I stood there, not wanting to hear her words, trying to control my expression. Sorry, my son's teacher told me, but she had all the parents she needed for the upcoming trip. She politely hid her impatience; yes, she had all the backups, too.

I half-jokingly offered to be a backup for a backup. She didn't laugh. It was over; I wasn't going to the Museum of Jewish Heritage with my son's fifth grade class — the "Holocaust Trip," as it had come to be called. Actually, I'd already known the bitter truth. Just the other day, my son had broken the news. "You lost, Ma, you didn't get picked," he mentioned casually as he began his homework. The choosing method? They had picked names out of a bowl.

"Fair's fair," I conceded, trying to feign good sportsmanship, not really succeeding. I was devastated. It didn't feel fair.

My friends didn't understand why I was so disappointed. "What's the big deal? You'll go another time," was the common response.

I knew that. So what was the big deal? Several generations of children, mine included, had been taught the Holocaust as an issue parenthetical to World War II. Now my son and his classmates were actually studying it! And I wanted to be with him at the museum to witness children, Jew and non-Jew, sharing this important experience together, one that might forever change them.

There was, I admit, another reason I needed to be there. I felt my presence would somehow protect my son and his classmates from the horrible imagery and truths they'd encounter. But I wasn't going. How could that be?

In my lingering refusal to accept reality, I even checked my answering machine during my walk on the morning they were leaving. There was no urgent message telling me that neither first picks nor backups could make it; could I please hurry over? I felt this was all some big mistake; I was meant to go. Wasn't I? Yet I had no choice now but to question that premise.

What if, I asked myself, instead of being a strong, comforting presence for my son, I cried? I tried to recall if I had wept during my visit to Anne Frank's house so many years ago with my husband. Probably not, I decided, but couldn't swear to it. It was too many years ago to be certain. But I was more hardened now, wasn't I? Or would the accumulation of my own years — and being a mother — make me even more vulnerable? The last thing I'd want to do would be to cry in front of my son's class. (It was certainly the last thing he would want.) Could that be the reason, then, that I might not have been "meant" to go?

And so in the parallel universe in my mind, I was there with them, looking at pictures on the wall, talking about acceptance and tolerance of all people, and why the world would change with their generation. In actuality, I anxiously awaited the end of the day, for my son's class to return home. With nothing else to do, I worried: Would he be a changed boy? I imagined him looking older, somewhat like Moses after his Mount Sinai visit. I pictured him a little worse for the wear and tear, a somber expression on his young face.

My mouth dropped open when he finally walked through the door — laughing with his friends, his silliness intact, acting as he always did. I was a little puzzled. I wanted to ask, "Excuse me, did you go on a bowling trip instead? I wasn't aware of the change in plans." Instead, I greeted him: "How was it? Was it okay?" I held my breath slightly.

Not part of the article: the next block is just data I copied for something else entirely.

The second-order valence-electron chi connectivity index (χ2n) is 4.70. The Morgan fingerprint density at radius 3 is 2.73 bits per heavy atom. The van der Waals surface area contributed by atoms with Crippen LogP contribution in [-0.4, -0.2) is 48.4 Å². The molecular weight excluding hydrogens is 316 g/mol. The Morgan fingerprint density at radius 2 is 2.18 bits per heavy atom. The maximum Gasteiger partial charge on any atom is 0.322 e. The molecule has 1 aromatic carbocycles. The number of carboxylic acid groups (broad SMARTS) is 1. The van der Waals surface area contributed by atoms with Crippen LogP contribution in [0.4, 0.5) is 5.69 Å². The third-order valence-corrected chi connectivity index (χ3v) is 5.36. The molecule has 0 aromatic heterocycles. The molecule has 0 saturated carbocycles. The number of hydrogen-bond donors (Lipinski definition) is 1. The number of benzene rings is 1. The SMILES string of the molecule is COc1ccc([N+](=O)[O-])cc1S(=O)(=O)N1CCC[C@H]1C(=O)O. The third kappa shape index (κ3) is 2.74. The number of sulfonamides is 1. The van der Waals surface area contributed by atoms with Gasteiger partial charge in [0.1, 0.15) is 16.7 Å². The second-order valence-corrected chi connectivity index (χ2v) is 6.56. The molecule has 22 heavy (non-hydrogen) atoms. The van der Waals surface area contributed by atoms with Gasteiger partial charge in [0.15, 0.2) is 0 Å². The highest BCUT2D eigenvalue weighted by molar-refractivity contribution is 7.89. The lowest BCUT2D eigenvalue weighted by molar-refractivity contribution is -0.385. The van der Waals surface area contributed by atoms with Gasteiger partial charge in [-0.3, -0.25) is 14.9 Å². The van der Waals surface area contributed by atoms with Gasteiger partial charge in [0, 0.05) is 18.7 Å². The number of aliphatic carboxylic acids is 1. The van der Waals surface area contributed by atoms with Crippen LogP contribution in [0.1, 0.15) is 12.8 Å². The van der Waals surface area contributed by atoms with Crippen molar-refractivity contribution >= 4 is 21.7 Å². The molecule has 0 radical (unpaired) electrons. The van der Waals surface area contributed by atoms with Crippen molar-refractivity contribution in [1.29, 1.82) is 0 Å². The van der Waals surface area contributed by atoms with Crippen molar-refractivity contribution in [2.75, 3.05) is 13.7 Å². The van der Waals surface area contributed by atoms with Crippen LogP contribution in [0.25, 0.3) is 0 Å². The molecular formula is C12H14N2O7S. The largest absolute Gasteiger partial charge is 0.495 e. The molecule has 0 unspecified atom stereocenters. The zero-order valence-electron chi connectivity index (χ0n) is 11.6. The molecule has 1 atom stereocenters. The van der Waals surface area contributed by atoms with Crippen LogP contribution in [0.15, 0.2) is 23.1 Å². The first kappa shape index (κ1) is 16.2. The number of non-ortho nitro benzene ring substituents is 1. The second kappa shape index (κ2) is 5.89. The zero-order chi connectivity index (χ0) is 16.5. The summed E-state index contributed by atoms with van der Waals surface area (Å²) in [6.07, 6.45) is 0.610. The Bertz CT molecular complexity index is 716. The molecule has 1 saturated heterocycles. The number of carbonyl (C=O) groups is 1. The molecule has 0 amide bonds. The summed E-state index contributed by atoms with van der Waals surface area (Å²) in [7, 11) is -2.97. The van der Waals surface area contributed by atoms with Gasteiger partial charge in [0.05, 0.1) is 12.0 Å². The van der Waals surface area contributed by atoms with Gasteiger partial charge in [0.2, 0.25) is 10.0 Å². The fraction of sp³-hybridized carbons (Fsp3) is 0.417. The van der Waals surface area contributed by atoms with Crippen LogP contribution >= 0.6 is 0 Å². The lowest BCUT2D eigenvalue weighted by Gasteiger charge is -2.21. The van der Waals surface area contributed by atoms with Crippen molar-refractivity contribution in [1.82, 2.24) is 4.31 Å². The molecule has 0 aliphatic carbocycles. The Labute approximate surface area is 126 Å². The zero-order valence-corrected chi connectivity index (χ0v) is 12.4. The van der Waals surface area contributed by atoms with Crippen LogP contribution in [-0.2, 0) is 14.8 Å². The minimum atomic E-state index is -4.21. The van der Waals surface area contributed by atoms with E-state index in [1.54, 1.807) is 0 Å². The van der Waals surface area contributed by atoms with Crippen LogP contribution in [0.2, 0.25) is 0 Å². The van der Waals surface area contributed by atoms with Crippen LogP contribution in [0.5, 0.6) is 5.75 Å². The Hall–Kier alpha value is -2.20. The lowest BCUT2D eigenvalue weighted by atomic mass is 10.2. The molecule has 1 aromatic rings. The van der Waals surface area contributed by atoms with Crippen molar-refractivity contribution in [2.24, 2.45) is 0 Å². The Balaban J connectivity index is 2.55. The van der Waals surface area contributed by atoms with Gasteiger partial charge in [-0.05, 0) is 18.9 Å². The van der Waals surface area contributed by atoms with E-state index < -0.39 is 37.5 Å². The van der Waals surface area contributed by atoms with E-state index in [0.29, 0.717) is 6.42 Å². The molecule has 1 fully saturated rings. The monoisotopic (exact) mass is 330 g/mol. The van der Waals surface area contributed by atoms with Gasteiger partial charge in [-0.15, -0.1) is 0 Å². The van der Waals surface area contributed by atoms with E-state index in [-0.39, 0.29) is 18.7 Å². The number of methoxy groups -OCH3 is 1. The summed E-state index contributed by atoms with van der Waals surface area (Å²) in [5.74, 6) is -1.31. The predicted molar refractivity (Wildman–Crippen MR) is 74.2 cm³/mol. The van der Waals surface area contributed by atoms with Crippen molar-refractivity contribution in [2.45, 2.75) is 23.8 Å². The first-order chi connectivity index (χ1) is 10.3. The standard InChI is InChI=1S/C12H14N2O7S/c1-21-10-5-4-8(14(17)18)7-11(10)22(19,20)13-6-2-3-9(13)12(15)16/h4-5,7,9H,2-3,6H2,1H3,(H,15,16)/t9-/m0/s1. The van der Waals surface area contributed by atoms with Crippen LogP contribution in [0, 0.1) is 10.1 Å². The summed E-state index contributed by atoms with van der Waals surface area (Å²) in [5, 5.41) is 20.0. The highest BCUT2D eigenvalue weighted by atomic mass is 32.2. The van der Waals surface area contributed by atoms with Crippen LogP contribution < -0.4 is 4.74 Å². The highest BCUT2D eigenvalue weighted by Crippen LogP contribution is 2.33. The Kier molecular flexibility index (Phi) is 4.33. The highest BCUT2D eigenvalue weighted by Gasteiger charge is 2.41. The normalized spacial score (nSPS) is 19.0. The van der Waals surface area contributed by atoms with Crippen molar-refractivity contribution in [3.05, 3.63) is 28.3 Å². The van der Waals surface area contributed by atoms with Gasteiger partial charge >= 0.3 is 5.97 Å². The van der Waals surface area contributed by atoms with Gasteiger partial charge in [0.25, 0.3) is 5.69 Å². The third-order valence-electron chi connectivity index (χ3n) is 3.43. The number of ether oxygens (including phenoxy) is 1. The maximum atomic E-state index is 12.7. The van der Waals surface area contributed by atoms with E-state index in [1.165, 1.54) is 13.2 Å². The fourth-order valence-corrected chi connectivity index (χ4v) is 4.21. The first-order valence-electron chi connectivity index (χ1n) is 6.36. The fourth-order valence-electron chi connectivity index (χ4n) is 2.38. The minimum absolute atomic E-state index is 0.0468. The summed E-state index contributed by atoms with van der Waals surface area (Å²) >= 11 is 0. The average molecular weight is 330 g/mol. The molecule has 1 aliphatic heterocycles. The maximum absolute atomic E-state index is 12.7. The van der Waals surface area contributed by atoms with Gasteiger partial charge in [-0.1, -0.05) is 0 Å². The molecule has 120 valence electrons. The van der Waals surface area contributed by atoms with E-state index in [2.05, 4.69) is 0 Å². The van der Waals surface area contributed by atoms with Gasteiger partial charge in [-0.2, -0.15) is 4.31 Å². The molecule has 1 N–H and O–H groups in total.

"I spoke to a real-life Holocaust survivor!" he announced proudly, with the same enthusiasm as if he'd met a basketball star. But no, it was a woman the class had met. She had recounted for them her brave escape from certain death in the gas chambers. She had run, and for some unknown reason, didn't get shot by the Nazis. "I had nothing to lose," my son quoted her as saying. As he told me this, I pictured her, twelve years old, eyes widened, looking left, looking right, then bolting, running — expecting at any moment to feel the deadly bullets in her back. I shuddered, feeling the impact of her story.

I focused back on my son. He'd been affected by the story too, but there was no sadness on his face. I was careful to keep any off my own. "Was it a good trip? are you glad you went?"

He was. I was glad for him . . . and strangely, the feeling that I should've been there was being replaced by a sense of relief. Maybe I hadn't needed to go as much as I'd thought.

Every Jewish mother dreads the inevitable day her children learn about the Holocaust. We discuss with other mothers how much our children know, and how they deal with it. We can't control the fact that they will learn about it, any more than we can control the fact that the Holocaust is an unfortunate part of our history.

On that morning, someone else had undertaken the responsibility of teaching the unthinkable to my son. It had been someone else's job to answer the unanswerable, to shoulder that burden. I was let off the hook, in a sense, and began to consider that maybe I was actually spared this trip. For surely, if I had been meant to go, I'd have been there.

I started to trust that feeling now, as I trusted that the Jewish and not Jewish children were positively affected by the experience, whether I was there or not.